When Eric Holder testified about his knowledge of Operation Fast and Furious on May 3, 2011, he told the House Judiciary Committee that he had only been informed of the operation “a few weeks ago.”  Later, Holder amended that to say that it would have been more accurate to call the time period “a couple of months.”

Does five months qualify as “a couple” or “a few weeks”?

Attorney General Eric Holder’s Department of Justice dumped documents related to Operation Fast and Furious on congressional officials late Friday night. Central to this document dump is a series of emails showing Holder was informed of slain Border Patrol agent Brian Terry’s murder on the day it happened – December 15, 2010 – and that he was informed the weapons used to kill Terry were from Fast and Furious on the same day.

An email from one official, whose name has been redacted from the document, to now-former Arizona U.S. Attorney Dennis Burke reads: “On December 14, 2010, a BORTAC agent working in the Nogales, AZ AOR was shot. The agent was conducting Border Patrol operations 18 miles north of the international boundary when he encountered [redacted word] unidentified subjects. Shots were exchanged resulting in the agent being shot. At this time, the agent is being transported to an area where he can be air lifted to an emergency medical center.”

That email was sent at 2:31 a.m. on the day Terry was shot. One hour later, a follow-up email read: “Our agent has passed away.”

Burke forwarded those two emails to Holder’s then-deputy chief of staff Monty Wilkinson later that morning, adding that the incident was “not good” because it happened “18 miles w/in” the border.

Wilkinson responded to Burke shortly thereafter and said the incident was “tragic.” “I’ve alerted the AG [Holder], the Acting DAG, Lisa, etc.”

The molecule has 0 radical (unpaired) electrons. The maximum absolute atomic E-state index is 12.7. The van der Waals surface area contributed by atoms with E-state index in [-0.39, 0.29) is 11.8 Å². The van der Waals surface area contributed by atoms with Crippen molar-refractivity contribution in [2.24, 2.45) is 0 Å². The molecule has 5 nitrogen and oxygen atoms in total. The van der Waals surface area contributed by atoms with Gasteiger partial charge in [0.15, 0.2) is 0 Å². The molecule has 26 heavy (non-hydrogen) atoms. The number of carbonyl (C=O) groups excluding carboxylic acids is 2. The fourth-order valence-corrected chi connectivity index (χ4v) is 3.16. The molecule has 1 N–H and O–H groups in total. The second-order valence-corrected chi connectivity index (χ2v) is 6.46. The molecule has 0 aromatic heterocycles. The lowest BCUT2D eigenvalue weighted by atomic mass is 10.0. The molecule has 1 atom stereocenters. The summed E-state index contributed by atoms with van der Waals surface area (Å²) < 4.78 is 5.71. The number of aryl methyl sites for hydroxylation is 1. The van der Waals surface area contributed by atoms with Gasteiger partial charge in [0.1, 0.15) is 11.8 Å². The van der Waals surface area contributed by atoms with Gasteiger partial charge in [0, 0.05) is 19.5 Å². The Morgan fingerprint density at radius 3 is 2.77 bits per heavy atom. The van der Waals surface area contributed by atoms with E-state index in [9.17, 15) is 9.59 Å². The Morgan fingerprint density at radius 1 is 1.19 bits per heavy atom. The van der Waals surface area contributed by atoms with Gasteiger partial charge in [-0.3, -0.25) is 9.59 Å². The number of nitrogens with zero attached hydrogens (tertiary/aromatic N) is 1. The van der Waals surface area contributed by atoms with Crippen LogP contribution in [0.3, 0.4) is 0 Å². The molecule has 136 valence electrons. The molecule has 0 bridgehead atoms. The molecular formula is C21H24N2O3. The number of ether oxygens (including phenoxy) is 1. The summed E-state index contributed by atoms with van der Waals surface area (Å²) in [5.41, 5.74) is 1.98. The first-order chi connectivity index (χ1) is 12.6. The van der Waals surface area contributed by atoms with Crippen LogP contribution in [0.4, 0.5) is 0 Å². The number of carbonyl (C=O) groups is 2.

So far, it just sounds like a normal notification of an agent death — until one reads an e-mail from later in the same day:

Then, later that day, Burke followed up with Wilkinson after Burke discovered from officials whose names are redacted that the guns used to kill Terry were from Fast and Furious. “The guns found in the desert near the murder BP officer connect back to the investigation we were going to talk about – they were AK-47s purchased at a Phoenix gun store,” Burke wrote to Wilkinson.

“I’ll call tomorrow,” Wilkinson responded.

It’s amazing what one can find in Friday night document dumps, isn’t it?  Small wonder that the DoJ didn’t want this released during the week, when the newspapers and media could draw more eyes to it.  This e-mail utterly negates the notion that Holder had no idea about Fast and Furious when Terry was murdered with weapons sent over the border by the ATF.

Could this open another line of Fast and Furious investigation, this time into potential perjury charges against Holder?  Holder was probably vague enough to avoid a legal finding of perjury in his initial testimony, but he clearly intended to deceive Congress in that testimony.  Either he knew about F&F when notified of Terry’s death, or didn’t bother to check with his own deputy chief of staff to follow up on the matter.

Holder will appear on Tuesday to testify before the House Oversight Committee and its chair, Rep. Darrell Issa.  The only thing that might overshadow this new revelation would be Issa demanding to know why a senior DoJ official planned to take the 5th before the committee.